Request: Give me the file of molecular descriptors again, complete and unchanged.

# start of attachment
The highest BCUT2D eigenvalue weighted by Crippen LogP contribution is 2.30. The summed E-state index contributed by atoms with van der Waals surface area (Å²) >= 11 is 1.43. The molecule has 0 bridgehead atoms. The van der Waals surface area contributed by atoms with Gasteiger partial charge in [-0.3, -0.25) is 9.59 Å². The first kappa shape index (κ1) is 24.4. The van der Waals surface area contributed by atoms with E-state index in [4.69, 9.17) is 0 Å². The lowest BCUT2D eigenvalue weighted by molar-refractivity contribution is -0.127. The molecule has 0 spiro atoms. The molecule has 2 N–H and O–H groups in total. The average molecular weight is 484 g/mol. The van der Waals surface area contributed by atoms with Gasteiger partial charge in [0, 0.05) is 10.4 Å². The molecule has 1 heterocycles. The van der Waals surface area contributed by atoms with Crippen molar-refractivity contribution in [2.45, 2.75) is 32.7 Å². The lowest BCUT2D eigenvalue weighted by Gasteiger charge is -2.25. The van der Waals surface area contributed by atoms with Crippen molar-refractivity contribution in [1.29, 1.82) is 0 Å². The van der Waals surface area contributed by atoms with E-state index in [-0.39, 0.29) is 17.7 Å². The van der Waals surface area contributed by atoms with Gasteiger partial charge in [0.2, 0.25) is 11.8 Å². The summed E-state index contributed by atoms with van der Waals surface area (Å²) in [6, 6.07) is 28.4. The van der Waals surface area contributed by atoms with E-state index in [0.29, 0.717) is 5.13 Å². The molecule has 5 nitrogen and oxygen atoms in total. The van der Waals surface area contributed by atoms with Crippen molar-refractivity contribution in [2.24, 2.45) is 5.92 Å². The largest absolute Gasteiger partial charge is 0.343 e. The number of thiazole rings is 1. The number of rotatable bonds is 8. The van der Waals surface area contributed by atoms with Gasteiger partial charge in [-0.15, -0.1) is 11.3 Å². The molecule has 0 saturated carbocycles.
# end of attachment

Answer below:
The highest BCUT2D eigenvalue weighted by Crippen LogP contribution is 2.30. The summed E-state index contributed by atoms with van der Waals surface area (Å²) >= 11 is 1.43. The molecule has 0 bridgehead atoms. The van der Waals surface area contributed by atoms with Gasteiger partial charge in [-0.3, -0.25) is 9.59 Å². The first kappa shape index (κ1) is 24.4. The van der Waals surface area contributed by atoms with E-state index in [4.69, 9.17) is 0 Å². The lowest BCUT2D eigenvalue weighted by molar-refractivity contribution is -0.127. The molecule has 0 spiro atoms. The molecule has 2 N–H and O–H groups in total. The average molecular weight is 484 g/mol. The van der Waals surface area contributed by atoms with Gasteiger partial charge in [0, 0.05) is 10.4 Å². The molecule has 1 heterocycles. The van der Waals surface area contributed by atoms with Crippen molar-refractivity contribution in [2.45, 2.75) is 32.7 Å². The lowest BCUT2D eigenvalue weighted by Gasteiger charge is -2.25. The van der Waals surface area contributed by atoms with Crippen molar-refractivity contribution in [1.29, 1.82) is 0 Å². The van der Waals surface area contributed by atoms with E-state index in [-0.39, 0.29) is 17.7 Å². The van der Waals surface area contributed by atoms with Gasteiger partial charge in [0.2, 0.25) is 11.8 Å². The summed E-state index contributed by atoms with van der Waals surface area (Å²) in [6, 6.07) is 28.4. The van der Waals surface area contributed by atoms with E-state index in [0.29, 0.717) is 5.13 Å². The molecule has 5 nitrogen and oxygen atoms in total. The van der Waals surface area contributed by atoms with Crippen molar-refractivity contribution in [2.24, 2.45) is 5.92 Å². The largest absolute Gasteiger partial charge is 0.343 e. The number of thiazole rings is 1. The number of rotatable bonds is 8. The van der Waals surface area contributed by atoms with Gasteiger partial charge in [-0.15, -0.1) is 11.3 Å². The molecule has 0 saturated carbocycles.